Eco Femme Puducherry Making washable cloth-based sanitary pads
Ever wondered what impact menstrual hygiene has on the environment, with all those disposable sanitary pads used and thrown away every month? Can women adapt to healthy, affordable menstrual practices that are also eco-positive?
Eleven women in Auroville, Puducherry, are trying to prove just that. They make up Eco Femme, a women’s empowerment and self-help group, that stitches and sells washable cloth-based sanitary pads. The group’s output is 1,600 pads a month — mostly sent to the U.K., the U.S. and the Netherlands. Now Eco Femme is trying to expand within India.
Founder Kathy Walkling is a long-time Auroville resident who began by designing, using and selling washable pads at Auroville. Eco Femme was born in 2009, when she involved women self-help group members of the Auroville Village Action Group (AVAG), an NGO, which runs various social enterprises in the villages around Auroville.
There are many taboos and gender-based stereotypes associated with menstruation — being considered ‘impure’, becoming a social outcast on those days, and so on. Eco Femme tries to address these issues through educational workshops, mostly with rural women. Plus, the project aims to get both rural and urban women to go back to cloth. Right now, there are three models of 100 per cent cotton pads designed for rural women. “Currently, the rural pads are being product tested with over 1,000 rural women and girls across Tamil Nadu,” explains Walkling. For middle- and upper-class Indian women, Eco Femme has an ‘export’ or international range of all-in-one pads with wings and leakproof layer, adapted from brands available in the West.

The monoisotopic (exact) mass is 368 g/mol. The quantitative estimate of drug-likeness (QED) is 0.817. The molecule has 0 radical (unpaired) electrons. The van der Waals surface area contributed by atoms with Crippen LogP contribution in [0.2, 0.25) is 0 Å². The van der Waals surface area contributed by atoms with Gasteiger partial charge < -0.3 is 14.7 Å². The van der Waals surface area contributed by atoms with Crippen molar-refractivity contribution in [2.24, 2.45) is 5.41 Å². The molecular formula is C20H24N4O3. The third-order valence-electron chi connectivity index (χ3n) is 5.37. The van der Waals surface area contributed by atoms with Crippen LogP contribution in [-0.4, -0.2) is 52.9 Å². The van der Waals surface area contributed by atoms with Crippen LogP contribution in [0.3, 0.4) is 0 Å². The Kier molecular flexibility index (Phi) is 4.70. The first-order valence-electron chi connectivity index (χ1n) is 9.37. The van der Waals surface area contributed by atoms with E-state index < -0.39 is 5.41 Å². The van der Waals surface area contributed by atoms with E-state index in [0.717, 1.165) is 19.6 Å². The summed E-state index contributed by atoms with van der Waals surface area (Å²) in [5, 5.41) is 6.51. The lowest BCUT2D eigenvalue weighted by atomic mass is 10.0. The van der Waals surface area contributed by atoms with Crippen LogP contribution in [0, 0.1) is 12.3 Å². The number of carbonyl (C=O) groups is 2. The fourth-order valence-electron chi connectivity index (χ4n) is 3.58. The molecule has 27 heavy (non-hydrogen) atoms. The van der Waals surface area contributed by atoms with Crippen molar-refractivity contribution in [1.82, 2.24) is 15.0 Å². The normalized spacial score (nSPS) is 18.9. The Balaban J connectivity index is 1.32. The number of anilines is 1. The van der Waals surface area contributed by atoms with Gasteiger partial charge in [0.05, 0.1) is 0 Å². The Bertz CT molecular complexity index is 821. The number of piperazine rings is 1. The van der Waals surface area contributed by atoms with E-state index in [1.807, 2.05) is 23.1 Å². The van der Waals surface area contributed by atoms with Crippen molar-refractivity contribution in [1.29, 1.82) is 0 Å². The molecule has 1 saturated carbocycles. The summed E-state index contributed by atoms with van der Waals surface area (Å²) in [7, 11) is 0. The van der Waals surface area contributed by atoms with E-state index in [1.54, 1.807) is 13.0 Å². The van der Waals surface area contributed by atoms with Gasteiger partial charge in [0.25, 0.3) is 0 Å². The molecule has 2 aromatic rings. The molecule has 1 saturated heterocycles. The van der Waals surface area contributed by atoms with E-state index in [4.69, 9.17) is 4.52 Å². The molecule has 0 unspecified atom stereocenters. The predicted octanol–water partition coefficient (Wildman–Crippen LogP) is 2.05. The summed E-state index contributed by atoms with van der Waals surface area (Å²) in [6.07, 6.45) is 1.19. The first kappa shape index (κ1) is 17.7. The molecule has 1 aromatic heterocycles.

“A U.K. survey showed that a woman throws away approx 125-150 kgs of sanitary waste during her menstruating life, which is assumed to be 35 years,” Walkling says. In the Indian context, there are no surveys. “But a survey in the Indian Textile Journal on the market potential of disposable sanitary napkins says there are over 300 million women of menstruating age in India. The article says that if all of them used sanitary napkins, it would result in sales of (and consequently waste from) 58,500 million pieces a year.” Eco Femme pads, adds Walkling, help women save money (a washable pad can last years) and the environment. A single cloth pad represents the equivalent of 120 disposable tampons/pads over a five-year period.
More details at www.villageaction.in or www.ecofemme.org